The staggering statistics of World War I are hardly fathomable. In war in which casualty numbers lie in the millions, in which whole divisions cease to exist after a given battle, it is rather difficult for us to really comprehend and appreciate the horrendous loss of life that took place. The danger in studying the war is that we allow the numbers to desensitize us to the reality that is taking place. We thus have the potential to become like many of the generals whose disregard for the common soldier's life prompted them to send millions of men over the parapet to be mercilessly slaughtered. If at all possible, we must force ourselves to remember that each one of those men who perished was a real person with his own hopes, dreams, and ambitions. Thankfully, many of the soldiers who survived the war have given us to the opportunity to re-connect with the soldier as an individual. Their memoirs help us remember that these were not just bodies littered across the battlefield but living, breathing, human beings. .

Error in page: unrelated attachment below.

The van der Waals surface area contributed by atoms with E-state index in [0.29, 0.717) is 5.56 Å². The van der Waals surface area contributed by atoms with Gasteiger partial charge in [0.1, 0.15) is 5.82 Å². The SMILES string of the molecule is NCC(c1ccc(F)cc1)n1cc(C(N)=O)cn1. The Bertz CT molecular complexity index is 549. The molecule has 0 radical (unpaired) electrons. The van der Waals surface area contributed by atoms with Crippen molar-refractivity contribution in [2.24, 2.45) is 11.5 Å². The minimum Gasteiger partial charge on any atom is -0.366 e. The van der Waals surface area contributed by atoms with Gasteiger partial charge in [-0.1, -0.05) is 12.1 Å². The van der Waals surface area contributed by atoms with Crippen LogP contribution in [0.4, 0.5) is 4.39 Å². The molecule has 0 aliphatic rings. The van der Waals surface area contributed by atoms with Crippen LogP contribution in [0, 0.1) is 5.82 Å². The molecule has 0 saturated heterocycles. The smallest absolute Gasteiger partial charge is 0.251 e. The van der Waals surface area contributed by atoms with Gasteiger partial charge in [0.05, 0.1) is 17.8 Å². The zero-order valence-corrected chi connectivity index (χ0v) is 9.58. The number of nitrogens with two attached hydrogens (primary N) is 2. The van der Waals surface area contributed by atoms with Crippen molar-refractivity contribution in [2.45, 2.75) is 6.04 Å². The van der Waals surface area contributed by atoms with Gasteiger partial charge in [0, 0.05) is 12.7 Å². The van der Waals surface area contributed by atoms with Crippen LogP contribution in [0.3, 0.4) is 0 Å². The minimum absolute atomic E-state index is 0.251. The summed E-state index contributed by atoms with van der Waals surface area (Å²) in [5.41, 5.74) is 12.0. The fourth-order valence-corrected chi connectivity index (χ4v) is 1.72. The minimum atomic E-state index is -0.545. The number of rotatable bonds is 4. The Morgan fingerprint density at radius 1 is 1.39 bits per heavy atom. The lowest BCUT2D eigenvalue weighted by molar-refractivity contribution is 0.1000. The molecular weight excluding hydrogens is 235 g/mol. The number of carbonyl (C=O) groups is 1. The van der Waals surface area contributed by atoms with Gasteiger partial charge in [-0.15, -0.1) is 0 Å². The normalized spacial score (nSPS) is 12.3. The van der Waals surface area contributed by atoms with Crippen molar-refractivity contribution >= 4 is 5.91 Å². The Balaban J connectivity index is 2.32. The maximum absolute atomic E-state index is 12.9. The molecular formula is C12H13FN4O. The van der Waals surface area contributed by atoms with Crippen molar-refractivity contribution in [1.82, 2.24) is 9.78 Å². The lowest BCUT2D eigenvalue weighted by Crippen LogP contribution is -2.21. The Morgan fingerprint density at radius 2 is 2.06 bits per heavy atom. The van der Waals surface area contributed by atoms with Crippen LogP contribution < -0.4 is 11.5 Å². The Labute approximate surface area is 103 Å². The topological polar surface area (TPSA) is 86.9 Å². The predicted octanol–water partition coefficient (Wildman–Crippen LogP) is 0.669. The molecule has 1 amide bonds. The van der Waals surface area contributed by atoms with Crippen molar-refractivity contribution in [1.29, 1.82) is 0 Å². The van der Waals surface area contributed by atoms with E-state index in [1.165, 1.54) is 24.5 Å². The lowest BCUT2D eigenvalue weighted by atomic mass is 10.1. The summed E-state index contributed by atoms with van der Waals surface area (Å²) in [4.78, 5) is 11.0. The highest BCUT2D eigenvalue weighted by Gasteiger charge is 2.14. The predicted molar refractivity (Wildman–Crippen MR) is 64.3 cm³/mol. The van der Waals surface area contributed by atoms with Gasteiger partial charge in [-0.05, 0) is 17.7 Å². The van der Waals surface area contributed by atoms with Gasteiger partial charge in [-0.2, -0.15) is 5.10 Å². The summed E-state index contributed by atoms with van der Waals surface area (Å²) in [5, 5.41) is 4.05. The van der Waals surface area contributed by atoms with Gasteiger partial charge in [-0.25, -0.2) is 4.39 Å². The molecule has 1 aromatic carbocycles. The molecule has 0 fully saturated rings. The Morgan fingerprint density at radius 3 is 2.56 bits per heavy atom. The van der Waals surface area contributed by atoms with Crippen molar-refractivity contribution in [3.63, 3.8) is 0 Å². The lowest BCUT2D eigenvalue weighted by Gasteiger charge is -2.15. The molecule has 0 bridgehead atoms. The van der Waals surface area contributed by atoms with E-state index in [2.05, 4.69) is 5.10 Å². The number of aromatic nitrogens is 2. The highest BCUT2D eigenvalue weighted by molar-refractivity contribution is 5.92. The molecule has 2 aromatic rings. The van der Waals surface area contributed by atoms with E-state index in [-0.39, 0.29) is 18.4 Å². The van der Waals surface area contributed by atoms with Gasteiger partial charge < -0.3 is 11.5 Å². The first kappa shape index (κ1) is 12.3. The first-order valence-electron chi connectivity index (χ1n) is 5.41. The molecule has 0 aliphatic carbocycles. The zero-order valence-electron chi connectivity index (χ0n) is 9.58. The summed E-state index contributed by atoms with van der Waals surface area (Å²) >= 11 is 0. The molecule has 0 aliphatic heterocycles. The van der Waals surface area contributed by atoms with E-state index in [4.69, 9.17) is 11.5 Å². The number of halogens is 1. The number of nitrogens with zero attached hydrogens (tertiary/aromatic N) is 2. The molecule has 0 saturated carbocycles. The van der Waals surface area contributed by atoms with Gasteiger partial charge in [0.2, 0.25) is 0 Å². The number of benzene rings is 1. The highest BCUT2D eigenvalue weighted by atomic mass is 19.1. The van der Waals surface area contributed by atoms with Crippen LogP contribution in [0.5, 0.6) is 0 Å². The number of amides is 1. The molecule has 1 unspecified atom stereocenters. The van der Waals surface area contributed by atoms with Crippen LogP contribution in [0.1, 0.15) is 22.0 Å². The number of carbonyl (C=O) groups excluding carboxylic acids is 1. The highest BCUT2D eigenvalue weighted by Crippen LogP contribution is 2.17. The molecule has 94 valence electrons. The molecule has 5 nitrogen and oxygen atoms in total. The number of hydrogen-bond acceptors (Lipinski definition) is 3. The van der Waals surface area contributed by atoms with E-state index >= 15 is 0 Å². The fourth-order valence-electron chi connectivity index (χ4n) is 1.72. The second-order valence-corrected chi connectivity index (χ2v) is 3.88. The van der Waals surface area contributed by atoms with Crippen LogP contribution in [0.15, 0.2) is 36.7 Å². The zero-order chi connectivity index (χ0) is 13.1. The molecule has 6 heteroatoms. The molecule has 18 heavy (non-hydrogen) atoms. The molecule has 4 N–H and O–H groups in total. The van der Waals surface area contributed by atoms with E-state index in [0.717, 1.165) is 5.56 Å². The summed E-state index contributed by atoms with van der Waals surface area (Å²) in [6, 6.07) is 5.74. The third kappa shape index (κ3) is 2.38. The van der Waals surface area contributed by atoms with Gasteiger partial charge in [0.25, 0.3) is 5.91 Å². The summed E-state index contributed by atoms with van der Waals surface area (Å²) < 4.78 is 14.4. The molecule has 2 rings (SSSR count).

Marc Bloch's, Memoirs of War, is compilation of his experiences as sergeant in the French army during the first five months of the war. Drawing from journal entries and other vivid memories, Bloch attempts to recreate his war experience, which gives us an opportunity to see the war's effect on a particular individual. Paging through his memoirs, we find that that war's effect on him was a slow and gradual process. Having the historical perspective of about ninety years, we may have certain preconceptions about what Bloch's attitudes toward the war might be. Certainly the war's impact on Bloch must have been profound. Yet, the questions we ask must ask ourselves when reading Bloch's memoirs is: How aware is he of the horror that is taking place around him? How aware is he capable of being? How aware will he let himself be? In the end, Bloch is engaged in a desperate struggle to maintain some sense of sanity.